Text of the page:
Collaborative working – time to join in

Ben Mullard, Beale and Company

Beale & Company co-hosted a seminar with the Garrick House Network this month examining some of the themes emerging from the industry’s focus on increasingly collaborative ways of working. Here’s a taste of what was discussed from Beale & Company associate Ben Mullard.

Across industry and certainly on some of the larger projects and delivery programmes there is a move towards more inclusive and collaborative approaches and away from traditional adversarial methods of contracting. 

There are various reasons for this shift in focus, including client and wider Government initiatives. 

Approaches to collaboration may be internal, through the use of more collaborative forms of contract, or external, such as the increasing adoption of Building Information Modelling (BIM) and the Government Soft Landings initiative (GSL). 

In practice, collaborative working may take a number of forms depending on the project, the client and its requirements and other factors. 

“Behaviours can be as important as the technical and commercial abilities”

For example, a client on a smaller project may want to engender a collaborative relationship without moving to an entirely new form of procurement and opt to use a contract which provides for this as standard. Examples include the NEC3 suite of contracts which includes an obligation on the parties to act in a “spirit of mutual trust and cooperation” and the JCT Constructing Excellence contract which provides for the parties to “work together with each other and with all other project participants in a co-operative and collaborative manner in good faith and in the spirit of trust and respect”. 

It is also possible to include suitable obligations in existing forms of contract, or through the use of separate partnering type agreements or charters (although consideration must then be given to the effect of such provisions and their relationship to existing contractual provisions to ensure the parties’ obligations are clear). 

However, it can be argued that, for some projects (and particularly significant infrastructure projects), the true benefits of collaboration can only begin to be realised when the parties involved take a greater ‘leap of faith’, such as that required by the wholly inclusive “win together/lose together” culture of a pure alliance.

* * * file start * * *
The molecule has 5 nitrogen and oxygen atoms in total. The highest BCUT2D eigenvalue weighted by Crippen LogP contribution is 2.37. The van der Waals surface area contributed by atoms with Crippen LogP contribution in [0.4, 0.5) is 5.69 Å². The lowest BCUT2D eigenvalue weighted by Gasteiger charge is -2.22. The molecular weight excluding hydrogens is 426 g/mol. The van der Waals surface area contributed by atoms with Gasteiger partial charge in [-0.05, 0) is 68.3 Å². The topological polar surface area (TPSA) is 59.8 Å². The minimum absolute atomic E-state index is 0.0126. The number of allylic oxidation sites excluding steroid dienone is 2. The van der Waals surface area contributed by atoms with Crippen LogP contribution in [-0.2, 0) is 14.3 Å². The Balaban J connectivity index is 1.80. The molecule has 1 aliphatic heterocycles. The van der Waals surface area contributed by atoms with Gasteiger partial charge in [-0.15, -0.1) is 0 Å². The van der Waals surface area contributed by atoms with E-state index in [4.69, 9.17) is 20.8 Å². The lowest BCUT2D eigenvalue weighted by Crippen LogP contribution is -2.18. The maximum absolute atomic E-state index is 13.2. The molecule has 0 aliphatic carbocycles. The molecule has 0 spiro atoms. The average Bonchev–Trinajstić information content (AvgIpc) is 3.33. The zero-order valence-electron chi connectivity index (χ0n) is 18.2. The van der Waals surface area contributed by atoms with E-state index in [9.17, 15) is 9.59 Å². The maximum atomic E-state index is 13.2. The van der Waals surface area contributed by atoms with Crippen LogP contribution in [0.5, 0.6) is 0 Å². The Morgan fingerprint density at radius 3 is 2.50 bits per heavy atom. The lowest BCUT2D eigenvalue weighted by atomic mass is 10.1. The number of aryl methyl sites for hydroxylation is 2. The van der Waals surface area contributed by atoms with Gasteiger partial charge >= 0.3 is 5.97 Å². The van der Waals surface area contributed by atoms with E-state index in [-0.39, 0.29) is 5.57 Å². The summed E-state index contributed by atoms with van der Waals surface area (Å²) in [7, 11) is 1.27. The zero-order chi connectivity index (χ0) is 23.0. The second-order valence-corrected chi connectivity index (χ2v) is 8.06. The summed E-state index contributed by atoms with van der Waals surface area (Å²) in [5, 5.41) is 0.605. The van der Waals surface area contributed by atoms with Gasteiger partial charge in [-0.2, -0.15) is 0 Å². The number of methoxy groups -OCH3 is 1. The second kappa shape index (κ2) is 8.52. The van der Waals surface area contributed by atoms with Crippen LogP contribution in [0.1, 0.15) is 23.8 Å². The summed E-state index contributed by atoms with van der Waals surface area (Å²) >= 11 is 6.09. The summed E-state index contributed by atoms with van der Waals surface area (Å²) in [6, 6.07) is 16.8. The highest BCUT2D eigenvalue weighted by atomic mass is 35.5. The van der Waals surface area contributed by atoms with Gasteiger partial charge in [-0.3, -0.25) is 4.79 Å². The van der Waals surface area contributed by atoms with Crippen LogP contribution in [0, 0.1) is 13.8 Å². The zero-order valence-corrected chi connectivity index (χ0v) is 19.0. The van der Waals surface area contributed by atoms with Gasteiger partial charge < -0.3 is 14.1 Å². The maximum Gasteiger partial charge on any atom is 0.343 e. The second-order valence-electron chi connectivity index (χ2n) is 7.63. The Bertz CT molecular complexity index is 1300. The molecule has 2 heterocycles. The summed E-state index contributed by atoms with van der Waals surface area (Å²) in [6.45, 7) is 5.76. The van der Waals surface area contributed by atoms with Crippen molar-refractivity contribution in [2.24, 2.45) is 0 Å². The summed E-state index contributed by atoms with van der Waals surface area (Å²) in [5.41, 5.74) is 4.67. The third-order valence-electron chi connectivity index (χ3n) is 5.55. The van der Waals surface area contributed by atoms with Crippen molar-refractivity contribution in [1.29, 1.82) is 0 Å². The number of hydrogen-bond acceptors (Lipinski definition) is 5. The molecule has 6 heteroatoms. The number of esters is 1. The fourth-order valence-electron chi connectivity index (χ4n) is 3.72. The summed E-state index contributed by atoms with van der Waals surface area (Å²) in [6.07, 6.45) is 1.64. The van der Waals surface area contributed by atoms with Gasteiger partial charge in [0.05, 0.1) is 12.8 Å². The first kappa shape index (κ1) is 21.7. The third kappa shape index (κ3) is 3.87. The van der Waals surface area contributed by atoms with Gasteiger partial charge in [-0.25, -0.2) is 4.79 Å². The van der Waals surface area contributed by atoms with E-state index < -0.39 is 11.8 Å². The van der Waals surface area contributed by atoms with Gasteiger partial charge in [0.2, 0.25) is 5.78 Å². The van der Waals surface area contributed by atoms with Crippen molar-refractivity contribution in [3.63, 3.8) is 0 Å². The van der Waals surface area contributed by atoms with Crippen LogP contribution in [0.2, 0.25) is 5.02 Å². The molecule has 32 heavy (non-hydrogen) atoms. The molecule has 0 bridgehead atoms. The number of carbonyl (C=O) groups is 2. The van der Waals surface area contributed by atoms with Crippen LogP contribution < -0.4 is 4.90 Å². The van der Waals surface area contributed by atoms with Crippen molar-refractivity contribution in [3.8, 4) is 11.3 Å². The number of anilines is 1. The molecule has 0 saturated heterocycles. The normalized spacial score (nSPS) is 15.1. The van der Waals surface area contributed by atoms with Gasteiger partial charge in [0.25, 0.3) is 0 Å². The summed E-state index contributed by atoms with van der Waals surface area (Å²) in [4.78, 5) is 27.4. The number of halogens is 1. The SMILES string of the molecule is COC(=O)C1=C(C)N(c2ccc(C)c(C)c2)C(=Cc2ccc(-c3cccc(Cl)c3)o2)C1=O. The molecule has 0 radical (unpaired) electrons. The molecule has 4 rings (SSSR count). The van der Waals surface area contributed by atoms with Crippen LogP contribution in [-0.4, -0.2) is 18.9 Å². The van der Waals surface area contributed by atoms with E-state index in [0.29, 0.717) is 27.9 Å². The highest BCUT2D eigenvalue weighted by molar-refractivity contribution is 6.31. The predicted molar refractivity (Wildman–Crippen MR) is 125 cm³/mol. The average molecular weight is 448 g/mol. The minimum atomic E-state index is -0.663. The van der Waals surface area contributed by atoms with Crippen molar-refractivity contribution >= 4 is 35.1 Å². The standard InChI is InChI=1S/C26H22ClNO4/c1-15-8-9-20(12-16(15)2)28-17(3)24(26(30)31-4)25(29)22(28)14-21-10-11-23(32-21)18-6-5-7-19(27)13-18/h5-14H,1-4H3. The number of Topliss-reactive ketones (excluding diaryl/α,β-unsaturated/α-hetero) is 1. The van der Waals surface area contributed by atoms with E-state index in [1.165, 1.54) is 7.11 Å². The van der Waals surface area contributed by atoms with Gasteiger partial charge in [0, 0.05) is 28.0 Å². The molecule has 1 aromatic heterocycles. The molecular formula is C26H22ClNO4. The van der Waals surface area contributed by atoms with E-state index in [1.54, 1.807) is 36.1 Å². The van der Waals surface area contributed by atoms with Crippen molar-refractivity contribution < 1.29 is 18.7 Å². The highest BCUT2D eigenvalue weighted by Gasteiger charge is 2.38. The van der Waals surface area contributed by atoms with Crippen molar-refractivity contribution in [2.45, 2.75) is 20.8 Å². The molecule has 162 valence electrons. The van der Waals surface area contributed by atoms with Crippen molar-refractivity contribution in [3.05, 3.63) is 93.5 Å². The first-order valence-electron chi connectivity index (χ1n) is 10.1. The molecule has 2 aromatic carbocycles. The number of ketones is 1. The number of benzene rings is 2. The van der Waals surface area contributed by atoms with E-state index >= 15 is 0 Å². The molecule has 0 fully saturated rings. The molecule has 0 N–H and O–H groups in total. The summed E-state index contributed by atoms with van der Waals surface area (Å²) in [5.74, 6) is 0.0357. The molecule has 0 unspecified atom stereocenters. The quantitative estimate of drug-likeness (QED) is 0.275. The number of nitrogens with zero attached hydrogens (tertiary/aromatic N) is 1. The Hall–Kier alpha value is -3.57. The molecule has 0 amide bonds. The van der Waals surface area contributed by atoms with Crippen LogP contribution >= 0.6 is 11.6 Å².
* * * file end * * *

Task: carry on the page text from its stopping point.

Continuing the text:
This concept was first utilised by BP in order to exploit North Sea oil reserves which it had not been possible to access economically using traditional contracting methods. It was subsequently developed enthusiastically on major infrastructure projects in Australia, alliancing is a radical shift from traditional client/supplier relationships. 

Although various approaches may be adopted, ‘pure’ alliancing involves the client becoming an integral member of the delivery team. All participants then work together on a “win together/lose together” basis (that is, no one participant should benefit to the detriment of the others) and adopt a “no blame/no claim” culture which sees them making all decisions on a “best for project” basis. The participants are paid on an actual cost basis with further remuneration possible through gainshare/painshare, assessed by reference to a collective target cost for the whole of the project. 

This highlights one of the key challenges faced by all parties involved in delivering projects more collaboratively. True collaboration depends on the culture and attitudes of the parties involved; it cannot be forced onto participants and enforced through the terms of a contract, but must be embraced and demonstrated at all levels throughout the project. 

These behaviours are often identified and cultivated through the use of extensive behavioural workshops and assessments, which can be as important as the technical and commercial abilities of the participants.